Daniel Burge is Associate Editor of the Register of the Kentucky Historical Society and Coordinator of the KHS Research Fellowship Program at the Kentucky Historical Society. This interview is based on his new book, A Failed Vision of Empire: The Collapse of Manifest Destiny, 1845–1872 (University of Nebraska Press, 2022).
JF: What led you to write A Failed Vision of Empire?
DB: While working on a master’s degree at University of Maryland, Baltimore County, I was fishing for a thesis topic and came across a number of speeches during the U.S.-Mexican War that openly made fun of manifest destiny. I originally planned to write a study of the 1840s and early 1850s that explored how individuals mobilized to oppose what I assumed was a widely popular ideology (as seemed to be the prevailing interpretation). As time passed the project grew into a dissertation and then a book that went far beyond the decades my early work had focused on.
JF: In 2 sentences, what is the argument of A Failed Vision of Empire?
DB: Manifest destiny was the ideology that held that the United States would eventually cover the contiguous portions of the continent of North America (along with Cuba). U.S. expansionists in the middle of the nineteenth century failed to acquire Canada, Cuba, and all of Mexico for the United States and thus manifest destiny should be seen as a failed imperial project, a testament to the limits of the United States and its inability to determine the fate of North America.
JF: Why do we need to read A Failed Vision of Empire?
DB: Most of us, and I certainly include myself here, have been taught the familiar narrative of manifest destiny, what I term the Myth of Manifest Destiny. The myth of manifest destiny is that Manifest Destiny (typically capitalized) was the widely-held belief that the United States was destined by providence to span from Atlantic to Pacific. What my book shows is that this myth was invented by historians in the early twentieth century to explain—and justify—U.S. expansion. It had little to do with what believers in manifest destiny—like John L O’Sullivan— actually wanted. Because most historians of manifest destiny see the phrase as a synonym for western expansion, they have focused on “filling out the map,” explaining how the U.S. acquired Florida, Texas, California, etc. By returning to the original definition of manifest destiny, A Failed Vision of Empire broadens our view of U.S. empire and reminds us that U.S. expansionists (such as Polk, Pierce, Buchanan, Seward, and Grant) were often unsuccessful. I hope readers will see that U.S. history is far more interesting when we move away from generalizations (the “era of manifest destiny”) that flatten the past. Of equal importance, I hope that readers realize how truly ambitious proponents of manifest destiny were, as they sincerely believed that the future map of North America would be a map of the United States.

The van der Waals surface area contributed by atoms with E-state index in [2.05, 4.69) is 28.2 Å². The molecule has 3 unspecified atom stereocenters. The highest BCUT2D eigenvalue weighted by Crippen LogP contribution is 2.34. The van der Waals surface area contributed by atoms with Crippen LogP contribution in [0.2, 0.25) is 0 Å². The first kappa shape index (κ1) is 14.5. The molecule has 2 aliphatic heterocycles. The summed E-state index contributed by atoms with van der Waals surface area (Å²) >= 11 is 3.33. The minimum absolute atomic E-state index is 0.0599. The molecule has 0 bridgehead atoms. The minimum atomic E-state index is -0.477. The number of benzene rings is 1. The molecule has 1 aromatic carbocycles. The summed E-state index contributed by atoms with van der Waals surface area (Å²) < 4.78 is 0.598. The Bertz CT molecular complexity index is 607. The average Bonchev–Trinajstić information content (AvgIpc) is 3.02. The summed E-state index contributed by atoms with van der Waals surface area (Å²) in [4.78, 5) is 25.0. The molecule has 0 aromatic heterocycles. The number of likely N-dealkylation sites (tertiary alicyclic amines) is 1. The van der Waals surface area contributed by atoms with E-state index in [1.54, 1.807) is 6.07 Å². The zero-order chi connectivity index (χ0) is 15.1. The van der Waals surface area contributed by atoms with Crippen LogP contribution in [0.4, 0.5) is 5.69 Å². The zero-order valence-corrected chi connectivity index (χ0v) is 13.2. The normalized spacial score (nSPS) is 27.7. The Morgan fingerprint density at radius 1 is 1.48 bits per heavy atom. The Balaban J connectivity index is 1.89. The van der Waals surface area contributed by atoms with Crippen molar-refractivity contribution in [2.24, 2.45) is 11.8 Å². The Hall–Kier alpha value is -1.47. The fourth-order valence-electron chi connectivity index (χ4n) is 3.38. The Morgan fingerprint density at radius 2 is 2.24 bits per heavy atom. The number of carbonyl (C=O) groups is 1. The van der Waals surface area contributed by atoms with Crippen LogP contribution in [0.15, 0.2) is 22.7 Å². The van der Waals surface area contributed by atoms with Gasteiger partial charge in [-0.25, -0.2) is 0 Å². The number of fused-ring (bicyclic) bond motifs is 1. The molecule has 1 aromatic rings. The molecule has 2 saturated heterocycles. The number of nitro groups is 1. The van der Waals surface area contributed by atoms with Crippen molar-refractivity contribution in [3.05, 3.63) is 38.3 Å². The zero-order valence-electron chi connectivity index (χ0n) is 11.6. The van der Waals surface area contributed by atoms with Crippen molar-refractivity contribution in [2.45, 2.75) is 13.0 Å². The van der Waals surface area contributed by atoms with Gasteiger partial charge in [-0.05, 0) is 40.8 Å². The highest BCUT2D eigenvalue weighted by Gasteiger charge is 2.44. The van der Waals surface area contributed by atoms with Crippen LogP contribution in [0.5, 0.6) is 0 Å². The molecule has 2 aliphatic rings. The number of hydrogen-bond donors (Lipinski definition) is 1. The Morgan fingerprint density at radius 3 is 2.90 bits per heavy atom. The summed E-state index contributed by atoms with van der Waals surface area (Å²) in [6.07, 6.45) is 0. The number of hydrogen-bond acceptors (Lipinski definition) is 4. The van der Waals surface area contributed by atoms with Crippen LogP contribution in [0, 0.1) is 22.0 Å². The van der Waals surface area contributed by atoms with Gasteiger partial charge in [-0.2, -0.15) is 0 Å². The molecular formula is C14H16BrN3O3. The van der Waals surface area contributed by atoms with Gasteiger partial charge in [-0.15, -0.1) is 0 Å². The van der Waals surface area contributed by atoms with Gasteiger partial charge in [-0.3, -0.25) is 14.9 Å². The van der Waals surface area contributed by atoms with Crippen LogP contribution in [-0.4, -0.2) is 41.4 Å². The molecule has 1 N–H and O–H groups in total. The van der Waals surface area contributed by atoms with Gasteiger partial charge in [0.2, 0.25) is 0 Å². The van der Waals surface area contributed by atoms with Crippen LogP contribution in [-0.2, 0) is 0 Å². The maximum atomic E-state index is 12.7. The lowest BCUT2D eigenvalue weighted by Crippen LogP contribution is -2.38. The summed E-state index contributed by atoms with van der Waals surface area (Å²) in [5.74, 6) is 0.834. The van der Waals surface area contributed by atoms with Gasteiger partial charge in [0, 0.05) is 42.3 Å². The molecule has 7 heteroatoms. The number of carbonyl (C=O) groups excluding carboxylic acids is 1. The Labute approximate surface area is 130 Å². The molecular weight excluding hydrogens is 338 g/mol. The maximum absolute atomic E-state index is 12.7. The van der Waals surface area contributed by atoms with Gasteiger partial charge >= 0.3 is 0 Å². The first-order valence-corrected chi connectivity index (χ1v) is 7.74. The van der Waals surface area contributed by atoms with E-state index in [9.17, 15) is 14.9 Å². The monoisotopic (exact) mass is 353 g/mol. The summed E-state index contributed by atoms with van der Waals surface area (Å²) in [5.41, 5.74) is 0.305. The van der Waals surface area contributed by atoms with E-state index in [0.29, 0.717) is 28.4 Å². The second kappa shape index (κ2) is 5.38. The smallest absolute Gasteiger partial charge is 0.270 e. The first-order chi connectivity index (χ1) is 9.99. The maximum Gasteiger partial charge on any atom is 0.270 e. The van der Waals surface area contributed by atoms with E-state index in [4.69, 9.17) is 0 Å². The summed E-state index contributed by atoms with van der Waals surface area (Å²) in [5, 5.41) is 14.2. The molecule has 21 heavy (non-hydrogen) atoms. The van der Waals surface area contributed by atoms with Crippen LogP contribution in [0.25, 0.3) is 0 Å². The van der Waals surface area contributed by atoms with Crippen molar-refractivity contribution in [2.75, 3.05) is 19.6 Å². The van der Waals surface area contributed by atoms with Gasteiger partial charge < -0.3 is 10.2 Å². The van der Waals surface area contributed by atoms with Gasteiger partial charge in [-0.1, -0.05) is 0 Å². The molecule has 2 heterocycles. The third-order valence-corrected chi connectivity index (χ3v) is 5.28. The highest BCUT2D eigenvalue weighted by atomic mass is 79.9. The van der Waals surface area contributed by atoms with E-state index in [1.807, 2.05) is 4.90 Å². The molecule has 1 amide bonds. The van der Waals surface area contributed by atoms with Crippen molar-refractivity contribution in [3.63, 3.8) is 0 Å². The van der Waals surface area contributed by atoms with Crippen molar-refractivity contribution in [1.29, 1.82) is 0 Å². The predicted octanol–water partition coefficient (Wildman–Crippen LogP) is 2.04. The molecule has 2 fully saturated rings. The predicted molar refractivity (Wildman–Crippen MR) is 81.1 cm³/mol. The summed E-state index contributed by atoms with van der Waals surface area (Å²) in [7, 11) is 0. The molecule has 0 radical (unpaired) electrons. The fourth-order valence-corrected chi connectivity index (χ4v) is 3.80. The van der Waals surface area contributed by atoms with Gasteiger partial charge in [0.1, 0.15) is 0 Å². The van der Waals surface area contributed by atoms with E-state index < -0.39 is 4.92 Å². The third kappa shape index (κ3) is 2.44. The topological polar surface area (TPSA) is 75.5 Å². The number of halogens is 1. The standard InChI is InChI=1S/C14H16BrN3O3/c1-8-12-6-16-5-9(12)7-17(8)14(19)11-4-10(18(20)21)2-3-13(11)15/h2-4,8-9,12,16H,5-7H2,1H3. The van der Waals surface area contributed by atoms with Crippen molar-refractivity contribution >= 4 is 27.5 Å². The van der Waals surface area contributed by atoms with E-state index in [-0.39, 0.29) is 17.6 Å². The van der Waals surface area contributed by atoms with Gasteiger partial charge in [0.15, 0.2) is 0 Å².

JF: Why and when did you become an American historian?
DB: That’s a tough question. I always loved to read, but it was not until I had a terrific professor at Prince George’s Community College in Maryland that I began to take up an interest in history. I knew I wanted to teach, but I was torn between English and history. As time passed, I came to realize that while I enjoyed reading fiction, I was a historian at heart. That being said, I try my best to incorporate literature into my research and A Failed Vision of Empire discusses Mark Twain, Seba Smith, David Ross Locke, and several others. The cover is from Seba Smith’s enjoyable My Thirty Years out of the Senate, which is cited throughout the book.
JF: What is your next project?
DB: My next project is an examination of U.S. empire through the lens of the Washington Doctrine. Most of us are familiar with the Monroe Doctrine but the name I came across the most frequently in my research (both by proponents of expansion and by opponents) was Washington. Opponents of manifest destiny used Washington’s Farewell Address to argue that Washington (still revered as the nation’s greatest president) was opposed to entering aggressive wars such as the U.S.-Mexican. Polk, by contrast, used the power granted to him as president (a direct legacy of Washington) to aggressively pursue a war. Although still in its early stages, I plan on writing a history of U.S. empire that traces the Washington Doctrine from the War of 1812 through the conflicts of 1898-1900. As you can tell, I’m still fascinated by how individuals reacted to empire and I am curious how the Washington Doctrine played out in conflicts other than the U.S.-Mexican (which is the only one I explore in A Failed Vision of Empire).
JF: Thanks, Daniel!